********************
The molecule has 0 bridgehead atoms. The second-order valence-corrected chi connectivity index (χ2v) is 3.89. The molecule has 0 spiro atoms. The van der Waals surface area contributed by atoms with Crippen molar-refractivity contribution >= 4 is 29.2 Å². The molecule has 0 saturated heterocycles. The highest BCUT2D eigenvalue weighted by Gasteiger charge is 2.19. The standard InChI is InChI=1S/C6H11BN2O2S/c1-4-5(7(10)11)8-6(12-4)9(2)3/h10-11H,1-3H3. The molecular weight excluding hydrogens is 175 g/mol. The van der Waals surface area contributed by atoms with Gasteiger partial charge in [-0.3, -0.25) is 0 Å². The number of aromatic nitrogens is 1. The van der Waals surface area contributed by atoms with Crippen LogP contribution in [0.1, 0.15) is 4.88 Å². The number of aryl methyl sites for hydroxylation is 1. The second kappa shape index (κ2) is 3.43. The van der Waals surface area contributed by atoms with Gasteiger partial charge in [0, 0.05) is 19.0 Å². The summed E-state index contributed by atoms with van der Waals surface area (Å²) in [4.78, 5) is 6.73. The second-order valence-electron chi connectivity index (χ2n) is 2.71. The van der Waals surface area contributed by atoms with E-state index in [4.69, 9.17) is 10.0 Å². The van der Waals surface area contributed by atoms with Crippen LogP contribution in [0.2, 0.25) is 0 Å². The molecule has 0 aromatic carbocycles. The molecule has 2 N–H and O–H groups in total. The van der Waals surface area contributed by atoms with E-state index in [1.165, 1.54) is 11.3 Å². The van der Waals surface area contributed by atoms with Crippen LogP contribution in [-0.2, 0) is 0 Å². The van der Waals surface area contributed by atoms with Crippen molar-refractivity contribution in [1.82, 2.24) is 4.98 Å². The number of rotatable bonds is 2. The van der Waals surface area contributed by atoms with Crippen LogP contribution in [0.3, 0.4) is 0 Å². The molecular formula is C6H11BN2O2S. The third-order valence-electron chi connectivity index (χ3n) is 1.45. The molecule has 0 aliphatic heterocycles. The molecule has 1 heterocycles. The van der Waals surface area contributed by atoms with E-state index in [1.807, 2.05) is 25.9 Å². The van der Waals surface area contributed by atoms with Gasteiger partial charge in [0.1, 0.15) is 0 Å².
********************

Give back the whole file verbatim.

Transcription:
The molecule has 0 bridgehead atoms. The second-order valence-corrected chi connectivity index (χ2v) is 3.89. The molecule has 0 spiro atoms. The van der Waals surface area contributed by atoms with Crippen molar-refractivity contribution >= 4 is 29.2 Å². The molecule has 0 saturated heterocycles. The highest BCUT2D eigenvalue weighted by Gasteiger charge is 2.19. The standard InChI is InChI=1S/C6H11BN2O2S/c1-4-5(7(10)11)8-6(12-4)9(2)3/h10-11H,1-3H3. The molecular weight excluding hydrogens is 175 g/mol. The van der Waals surface area contributed by atoms with Gasteiger partial charge in [-0.3, -0.25) is 0 Å². The number of aromatic nitrogens is 1. The van der Waals surface area contributed by atoms with Crippen LogP contribution in [0.1, 0.15) is 4.88 Å². The number of aryl methyl sites for hydroxylation is 1. The second kappa shape index (κ2) is 3.43. The van der Waals surface area contributed by atoms with Gasteiger partial charge in [0, 0.05) is 19.0 Å². The summed E-state index contributed by atoms with van der Waals surface area (Å²) in [4.78, 5) is 6.73. The second-order valence-electron chi connectivity index (χ2n) is 2.71. The van der Waals surface area contributed by atoms with E-state index in [4.69, 9.17) is 10.0 Å². The van der Waals surface area contributed by atoms with Crippen LogP contribution in [0.2, 0.25) is 0 Å². The molecule has 0 aromatic carbocycles. The molecule has 2 N–H and O–H groups in total. The van der Waals surface area contributed by atoms with E-state index in [1.165, 1.54) is 11.3 Å². The van der Waals surface area contributed by atoms with Crippen LogP contribution in [-0.2, 0) is 0 Å². The van der Waals surface area contributed by atoms with Crippen molar-refractivity contribution in [1.82, 2.24) is 4.98 Å². The number of rotatable bonds is 2. The van der Waals surface area contributed by atoms with Crippen LogP contribution in [0.3, 0.4) is 0 Å². The molecular formula is C6H11BN2O2S. The third-order valence-electron chi connectivity index (χ3n) is 1.45. The molecule has 0 aliphatic heterocycles. The molecule has 1 heterocycles. The van der Waals surface area contributed by atoms with E-state index in [1.807, 2.05) is 25.9 Å². The van der Waals surface area contributed by atoms with Gasteiger partial charge in [0.1, 0.15) is 0 Å².